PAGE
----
I wanted to like Jeffrey Eugenides’ most recent book, The Marriage Plot. I really did. I actually enjoyed reading it, most of the time, but it was like eating Peeps: you put them in your mouth, they taste sweet, but there’s nothing there. And then you want another one.
To be clear: I don’t want to read another book like this. But I found it hard to put down, even though I didn’t really like it and was often thinking about all the things that were wrong with it while I was reading (intellectual multitasking I learned in grad school). Then I started thinking about why I couldn’t stop reading it even though I didn’t really like it: what else could I compare it to? Well, Peeps, obviously. But the best cultural equivalent I could think of was the soap opera. The Marriage Plot is a literary soap opera. A soap opera set in 1982, whose characters are over-privileged recent college graduates (from Brown, Eugenides’ alma mater, natch), and therefore have a lot of sex, do a lot of drugs, and narcissistically obsess about who they are.
The twist, or the plot point that Eugenides must have thought would make this into a serious novel, is that one of the characters is mentally ill. Much of the novel is devoted to how he and those who care about him (well, only one person, really, because his mother is painted as an unremittingly narcissistic alcoholic bitch, and his sister and father are basically absent) try to cope with his mental illness. I understand why that is the big Serious Thing here, and in 1982 I’m sure bipolar disorder (the mental illness in question) was a much bigger deal than it is now, in the age of XanaxProzacZoloftCymbaltaEtc, but the truth is it’s just not that interesting. It’s probable that this lack of interestingness is Eugenides’ fault, and not the fault of mental illness, which, it seems to me, could potentially offer something in the way of complicated and fascinating character studies. There’s just no real exploration of the illness or what it means, other than medication side effects (boring!), relationship problems (boring!), and a brief and pretty sketchy moment from the perspective of the bipolar character (not totally boring, but pretty much what you would have predicted or could have gleaned from any first-person account of mental illness you’ve read, and the fact that I know you’ve read some points to one of the problems with this book right there).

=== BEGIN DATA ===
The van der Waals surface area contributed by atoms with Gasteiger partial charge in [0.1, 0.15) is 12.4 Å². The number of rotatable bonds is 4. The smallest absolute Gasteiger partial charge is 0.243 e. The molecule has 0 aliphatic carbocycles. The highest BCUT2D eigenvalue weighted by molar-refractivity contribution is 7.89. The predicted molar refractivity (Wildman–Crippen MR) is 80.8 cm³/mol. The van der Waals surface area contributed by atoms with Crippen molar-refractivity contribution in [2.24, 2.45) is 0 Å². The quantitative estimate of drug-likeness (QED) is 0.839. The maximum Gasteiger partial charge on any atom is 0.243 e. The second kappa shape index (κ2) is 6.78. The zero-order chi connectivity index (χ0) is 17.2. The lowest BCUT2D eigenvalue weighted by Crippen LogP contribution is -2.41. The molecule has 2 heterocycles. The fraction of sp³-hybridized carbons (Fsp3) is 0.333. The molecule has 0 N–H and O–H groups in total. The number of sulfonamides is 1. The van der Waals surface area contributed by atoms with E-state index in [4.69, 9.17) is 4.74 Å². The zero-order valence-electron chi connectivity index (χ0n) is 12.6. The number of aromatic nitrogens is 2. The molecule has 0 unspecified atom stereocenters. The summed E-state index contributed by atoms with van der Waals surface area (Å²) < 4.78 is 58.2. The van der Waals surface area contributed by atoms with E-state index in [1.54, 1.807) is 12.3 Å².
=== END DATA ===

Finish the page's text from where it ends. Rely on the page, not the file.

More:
I also found the novel’s treatment of the inevitable class and social differences between its Ivy-League-educated characters predictable and tiresome, as well as (see above) insufficiently explored. Maybe it’s because I went to an Ivy-League school as a Midwestern public-school graduate who didn’t learn that “summer” was a verb until my first year in college, but my basic feeling about these supposed anxieties on the part of the characters from modest backgrounds was: get over it. You just graduated from one of the most highly regarded universities in the U.S., you’re basically set up for life, so please stop fretting over how uncultured your parents are or the fact that you grew up in a (huge, beautiful) house where the last inhabitant was murdered in the hallway just because that’s all your dad could afford (seriously – I did not make that up). The whole thing rang false to me, and I ended up disliking the characters for it, each in their own particular way.
I really liked Middlesex and The Virgin Suicides, both as different from each other as they are from The Marriage Plot, but on thinking about Jeffrey Eugenides’ trajectory as a whole, I have come to the unfortunate conclusion that it’s probably sliding slowly downhill. I will not much look forward to his next book (sometime next decade, at this rate), but I’ll hope to be proven wrong.